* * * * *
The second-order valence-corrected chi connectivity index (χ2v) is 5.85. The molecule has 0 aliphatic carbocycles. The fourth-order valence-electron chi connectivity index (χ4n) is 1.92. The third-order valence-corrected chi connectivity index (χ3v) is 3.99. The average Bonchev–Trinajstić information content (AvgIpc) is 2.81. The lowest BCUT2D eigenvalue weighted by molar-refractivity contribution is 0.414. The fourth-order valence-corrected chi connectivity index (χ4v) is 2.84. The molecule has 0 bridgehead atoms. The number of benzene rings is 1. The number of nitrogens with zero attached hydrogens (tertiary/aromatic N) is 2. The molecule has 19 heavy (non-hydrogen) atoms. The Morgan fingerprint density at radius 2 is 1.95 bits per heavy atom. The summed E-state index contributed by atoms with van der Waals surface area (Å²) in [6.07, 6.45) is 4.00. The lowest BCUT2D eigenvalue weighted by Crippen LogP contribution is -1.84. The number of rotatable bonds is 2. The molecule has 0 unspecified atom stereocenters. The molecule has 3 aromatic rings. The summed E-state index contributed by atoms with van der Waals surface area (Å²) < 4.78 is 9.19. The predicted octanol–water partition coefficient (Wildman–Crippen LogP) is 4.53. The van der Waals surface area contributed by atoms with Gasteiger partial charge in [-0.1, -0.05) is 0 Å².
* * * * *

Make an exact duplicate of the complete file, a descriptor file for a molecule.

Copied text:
The second-order valence-corrected chi connectivity index (χ2v) is 5.85. The molecule has 0 aliphatic carbocycles. The fourth-order valence-electron chi connectivity index (χ4n) is 1.92. The third-order valence-corrected chi connectivity index (χ3v) is 3.99. The average Bonchev–Trinajstić information content (AvgIpc) is 2.81. The lowest BCUT2D eigenvalue weighted by molar-refractivity contribution is 0.414. The fourth-order valence-corrected chi connectivity index (χ4v) is 2.84. The molecule has 0 bridgehead atoms. The number of benzene rings is 1. The number of nitrogens with zero attached hydrogens (tertiary/aromatic N) is 2. The molecule has 19 heavy (non-hydrogen) atoms. The Morgan fingerprint density at radius 2 is 1.95 bits per heavy atom. The summed E-state index contributed by atoms with van der Waals surface area (Å²) in [6.07, 6.45) is 4.00. The lowest BCUT2D eigenvalue weighted by Crippen LogP contribution is -1.84. The number of rotatable bonds is 2. The molecule has 0 unspecified atom stereocenters. The molecule has 3 aromatic rings. The summed E-state index contributed by atoms with van der Waals surface area (Å²) < 4.78 is 9.19. The predicted octanol–water partition coefficient (Wildman–Crippen LogP) is 4.53. The van der Waals surface area contributed by atoms with Gasteiger partial charge in [-0.1, -0.05) is 0 Å².